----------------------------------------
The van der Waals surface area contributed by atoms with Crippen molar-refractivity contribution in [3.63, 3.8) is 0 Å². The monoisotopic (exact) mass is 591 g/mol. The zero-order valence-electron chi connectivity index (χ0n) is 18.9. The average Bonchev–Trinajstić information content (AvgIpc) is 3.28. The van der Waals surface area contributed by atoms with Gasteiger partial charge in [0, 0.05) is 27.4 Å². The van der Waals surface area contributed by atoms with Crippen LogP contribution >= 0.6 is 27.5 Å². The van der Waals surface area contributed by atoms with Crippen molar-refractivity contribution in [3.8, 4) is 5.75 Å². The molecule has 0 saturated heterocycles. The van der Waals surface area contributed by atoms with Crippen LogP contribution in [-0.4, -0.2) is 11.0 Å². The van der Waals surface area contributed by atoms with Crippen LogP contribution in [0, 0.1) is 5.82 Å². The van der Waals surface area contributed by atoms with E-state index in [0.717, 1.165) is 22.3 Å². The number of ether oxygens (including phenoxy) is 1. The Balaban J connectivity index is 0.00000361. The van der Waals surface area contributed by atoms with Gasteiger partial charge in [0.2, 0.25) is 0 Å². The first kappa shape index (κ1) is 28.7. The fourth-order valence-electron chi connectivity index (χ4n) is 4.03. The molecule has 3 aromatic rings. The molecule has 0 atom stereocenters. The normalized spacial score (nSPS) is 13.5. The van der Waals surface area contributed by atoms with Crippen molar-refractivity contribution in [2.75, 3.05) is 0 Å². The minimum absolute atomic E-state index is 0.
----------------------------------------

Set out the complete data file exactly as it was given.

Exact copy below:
The van der Waals surface area contributed by atoms with Crippen molar-refractivity contribution in [3.63, 3.8) is 0 Å². The monoisotopic (exact) mass is 591 g/mol. The zero-order valence-electron chi connectivity index (χ0n) is 18.9. The average Bonchev–Trinajstić information content (AvgIpc) is 3.28. The van der Waals surface area contributed by atoms with Gasteiger partial charge in [0, 0.05) is 27.4 Å². The van der Waals surface area contributed by atoms with Crippen LogP contribution >= 0.6 is 27.5 Å². The van der Waals surface area contributed by atoms with Crippen molar-refractivity contribution in [3.8, 4) is 5.75 Å². The molecule has 0 saturated heterocycles. The van der Waals surface area contributed by atoms with Crippen LogP contribution in [-0.4, -0.2) is 11.0 Å². The van der Waals surface area contributed by atoms with Crippen LogP contribution in [0, 0.1) is 5.82 Å². The van der Waals surface area contributed by atoms with E-state index in [0.717, 1.165) is 22.3 Å². The number of ether oxygens (including phenoxy) is 1. The Balaban J connectivity index is 0.00000361. The van der Waals surface area contributed by atoms with Gasteiger partial charge in [0.2, 0.25) is 0 Å². The first kappa shape index (κ1) is 28.7. The fourth-order valence-electron chi connectivity index (χ4n) is 4.03. The molecule has 3 aromatic rings. The molecule has 0 atom stereocenters. The normalized spacial score (nSPS) is 13.5. The van der Waals surface area contributed by atoms with Crippen molar-refractivity contribution in [2.75, 3.05) is 0 Å². The minimum absolute atomic E-state index is 0.